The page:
Recently I consulted my girlfriend about a dream I had. The details are important only to me, really, but…she’s intuitive, and she’s as perceptive as can be. So when she finished listening, offered her interpretation, and summed it up by stating “You have options”, a chord of honesty, clarity, and resolution felt plucked. Only a few days have passed and, interestingly enough, I want to posit those same words in considering Rasputin’s official debut release of Dead Thorns.
Listening to Dead Thorns is peculiar. It is both a step up from Rasputin’s previous recordings in terms of production value and an exhibition of the group’s true writing potential and adaptability. The percussion sounds infinitely more organic, making the band come across as more of a cohesive unit. Glassy ambiance colors a few different guitar melodies off the record, such as ‘Paint’ and the introductory ‘Dirge’. Tremolo-picking layers are a tool used carefully to texture songs, rather than to act as a signature sonic element. Tiny tricks, like allowing the distorted guitars to creep up on the listener in “Islands” right after the reverse sweep introduction, are employed perfectly: often enough to augment the overall album quality without being relied on or noticed as a real foundation of the group’s overall sound. And, of course, the way the dynamics change between instrumental sections and chapters where lyrics are added to the concoction shows how aware Rasputin is of sharing the focus between components. Nothing really fights for the spotlight in any of the mixes.
Another stellar curveball Rasputin throws here is the incorporation of vocals. The addition of lyrics gives songs like ‘Heart of Stone’ concise direction. As a matter of fact, both the verse and the chorus to ‘Heart of Stone’ feature some swanky, intervallic jumps in their vocal lines. As a singer, I admire Chris Ward’s ability to hop around in his own vocal range. It’s also totally worth noting that “why even…try” line at 4:10 in ‘Paint’ was as demonic as a Quanzhen ouija board at 3 AM on Halloween.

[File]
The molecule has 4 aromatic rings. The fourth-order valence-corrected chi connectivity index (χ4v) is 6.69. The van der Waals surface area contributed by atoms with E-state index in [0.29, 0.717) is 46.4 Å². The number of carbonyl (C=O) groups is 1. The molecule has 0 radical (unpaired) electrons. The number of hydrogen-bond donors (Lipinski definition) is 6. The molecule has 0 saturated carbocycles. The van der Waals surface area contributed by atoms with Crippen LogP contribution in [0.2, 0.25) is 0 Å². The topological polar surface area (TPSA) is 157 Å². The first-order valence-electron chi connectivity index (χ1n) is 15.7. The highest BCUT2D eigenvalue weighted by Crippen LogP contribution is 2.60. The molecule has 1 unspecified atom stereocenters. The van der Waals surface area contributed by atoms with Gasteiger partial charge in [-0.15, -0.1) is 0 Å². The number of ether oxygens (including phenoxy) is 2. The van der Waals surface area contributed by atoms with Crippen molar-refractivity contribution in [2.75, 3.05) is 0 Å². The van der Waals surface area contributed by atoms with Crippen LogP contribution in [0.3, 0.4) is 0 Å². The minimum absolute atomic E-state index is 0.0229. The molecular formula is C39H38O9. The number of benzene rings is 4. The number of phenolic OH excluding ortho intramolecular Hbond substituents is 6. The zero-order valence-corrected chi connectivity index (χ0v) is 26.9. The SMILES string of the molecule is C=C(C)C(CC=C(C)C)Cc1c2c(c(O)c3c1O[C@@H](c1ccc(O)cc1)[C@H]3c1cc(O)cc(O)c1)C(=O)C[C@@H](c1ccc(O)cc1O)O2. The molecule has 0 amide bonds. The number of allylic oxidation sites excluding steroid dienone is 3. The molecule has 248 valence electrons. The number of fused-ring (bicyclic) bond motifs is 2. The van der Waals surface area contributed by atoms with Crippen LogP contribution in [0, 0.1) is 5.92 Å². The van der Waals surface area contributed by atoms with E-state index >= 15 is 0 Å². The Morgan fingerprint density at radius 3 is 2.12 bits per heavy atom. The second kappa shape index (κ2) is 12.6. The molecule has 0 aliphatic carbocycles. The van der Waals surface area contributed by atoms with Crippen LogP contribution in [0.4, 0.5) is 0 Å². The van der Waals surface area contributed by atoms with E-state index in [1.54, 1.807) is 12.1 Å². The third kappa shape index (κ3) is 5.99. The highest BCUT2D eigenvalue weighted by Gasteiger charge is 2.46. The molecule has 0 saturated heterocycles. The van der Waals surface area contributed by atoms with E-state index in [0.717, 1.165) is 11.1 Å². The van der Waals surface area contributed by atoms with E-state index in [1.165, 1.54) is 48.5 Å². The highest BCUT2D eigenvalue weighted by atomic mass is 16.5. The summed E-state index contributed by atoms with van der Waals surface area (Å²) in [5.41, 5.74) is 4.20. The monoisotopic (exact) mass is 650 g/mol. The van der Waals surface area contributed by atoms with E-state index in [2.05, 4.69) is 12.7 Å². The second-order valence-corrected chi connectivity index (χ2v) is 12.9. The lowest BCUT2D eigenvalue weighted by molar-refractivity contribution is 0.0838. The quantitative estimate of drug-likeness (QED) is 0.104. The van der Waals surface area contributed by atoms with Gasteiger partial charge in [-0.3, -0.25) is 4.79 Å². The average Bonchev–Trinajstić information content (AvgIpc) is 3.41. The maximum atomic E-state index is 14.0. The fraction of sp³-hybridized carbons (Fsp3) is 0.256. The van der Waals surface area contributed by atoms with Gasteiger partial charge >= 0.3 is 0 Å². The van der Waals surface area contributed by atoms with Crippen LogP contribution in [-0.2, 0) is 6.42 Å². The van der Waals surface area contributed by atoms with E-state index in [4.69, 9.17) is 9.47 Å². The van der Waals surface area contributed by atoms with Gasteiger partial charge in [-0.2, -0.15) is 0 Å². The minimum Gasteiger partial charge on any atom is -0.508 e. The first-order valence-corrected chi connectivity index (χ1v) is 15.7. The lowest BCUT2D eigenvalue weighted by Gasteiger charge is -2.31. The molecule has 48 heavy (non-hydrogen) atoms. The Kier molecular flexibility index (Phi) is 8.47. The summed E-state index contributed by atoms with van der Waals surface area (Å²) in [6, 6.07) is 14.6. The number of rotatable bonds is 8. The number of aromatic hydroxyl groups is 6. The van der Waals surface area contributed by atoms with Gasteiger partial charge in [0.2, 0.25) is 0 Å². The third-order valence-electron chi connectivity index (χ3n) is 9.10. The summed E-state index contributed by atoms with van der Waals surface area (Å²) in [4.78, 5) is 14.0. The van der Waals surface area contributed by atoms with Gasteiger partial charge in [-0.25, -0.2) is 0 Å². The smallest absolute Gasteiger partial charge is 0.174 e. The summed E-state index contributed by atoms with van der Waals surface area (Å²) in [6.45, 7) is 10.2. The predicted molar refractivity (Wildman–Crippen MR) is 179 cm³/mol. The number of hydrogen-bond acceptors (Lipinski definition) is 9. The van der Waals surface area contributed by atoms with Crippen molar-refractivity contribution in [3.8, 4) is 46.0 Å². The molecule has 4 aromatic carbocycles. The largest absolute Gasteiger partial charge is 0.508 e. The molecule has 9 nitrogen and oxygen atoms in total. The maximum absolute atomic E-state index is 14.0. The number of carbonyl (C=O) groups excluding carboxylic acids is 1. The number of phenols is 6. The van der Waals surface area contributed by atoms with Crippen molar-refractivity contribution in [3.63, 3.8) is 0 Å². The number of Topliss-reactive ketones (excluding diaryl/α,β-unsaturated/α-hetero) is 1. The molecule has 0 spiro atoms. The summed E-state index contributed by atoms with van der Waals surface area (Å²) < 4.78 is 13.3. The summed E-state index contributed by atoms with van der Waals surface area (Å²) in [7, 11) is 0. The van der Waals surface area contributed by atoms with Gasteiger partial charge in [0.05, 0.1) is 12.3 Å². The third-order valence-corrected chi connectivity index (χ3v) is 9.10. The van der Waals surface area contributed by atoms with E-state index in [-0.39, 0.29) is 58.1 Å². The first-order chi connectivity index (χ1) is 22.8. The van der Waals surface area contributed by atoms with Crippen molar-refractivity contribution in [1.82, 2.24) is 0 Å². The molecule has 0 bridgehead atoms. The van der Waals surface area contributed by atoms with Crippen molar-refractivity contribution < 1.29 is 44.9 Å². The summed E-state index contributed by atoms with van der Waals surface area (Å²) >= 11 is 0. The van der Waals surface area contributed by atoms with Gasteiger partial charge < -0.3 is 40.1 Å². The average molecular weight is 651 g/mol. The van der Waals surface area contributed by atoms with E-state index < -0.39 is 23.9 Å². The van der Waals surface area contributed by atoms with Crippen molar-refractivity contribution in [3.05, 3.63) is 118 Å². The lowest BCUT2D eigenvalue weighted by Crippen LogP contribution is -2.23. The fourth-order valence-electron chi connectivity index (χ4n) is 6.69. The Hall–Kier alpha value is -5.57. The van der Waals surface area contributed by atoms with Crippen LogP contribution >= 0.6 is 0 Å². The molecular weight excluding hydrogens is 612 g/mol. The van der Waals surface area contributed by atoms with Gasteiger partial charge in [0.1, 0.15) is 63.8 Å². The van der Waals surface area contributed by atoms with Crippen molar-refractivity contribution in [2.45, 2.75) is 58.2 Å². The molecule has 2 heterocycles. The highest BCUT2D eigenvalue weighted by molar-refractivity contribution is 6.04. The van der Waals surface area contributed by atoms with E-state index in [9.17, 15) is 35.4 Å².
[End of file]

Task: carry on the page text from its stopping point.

Going forward, I’m curious to see how the band will approach vocals in future releases. Conventionally, vocals are a main focal point to various different tastes of music; traversing the gap between music as a language and forthright rhetorical communication. But I’m interested in what Rasputin might do to chop and screw that tradition; how they might treat the vocals as a thread to be woven into a big fuzzy musical quilt rather than a sonic centerpiece. Is it guaranteed to foster positive results? No. Is it a route worth exploring? Absolutely! Rasputin clearly demonstrates their fluidity and trained insight in determining cool directions for their instrumentation! They definitely have the compositional capacity to get abstract in the booth. Didja even bother to notice the seamless changes between their drippy guitar lines and the dirty riffage on ‘Dirge’ or the blend of clean and distorted layers in ‘Dead Thorns’?? Same concept!
Personally, I don’t often dig thrashy music because I fear, perhaps irrationally, that it’s going to sound monotonous; one big continuous feel with little breaks in between to change tracks on bandcamp or my car stereo. That’s obviously a big, fat, me problem that I need to step over when critiquing work. That step, however, is relatively easy to conquer here with the variety of elements Rasputin’s music showcases. They’re totally on track with aural avenues and stylistic attributes worth digging a bit deeper into; smaller, seemingly trivial things that decorate the overall vibe and break up the solidarity of a genre. Hopefully, down the line, Rasputin “will remember the path they took”, fondly having capitalized on the fact that they have options.
– Luke Pelletier
For more info on Rasputin, visit: www.facebook.com/rasputinma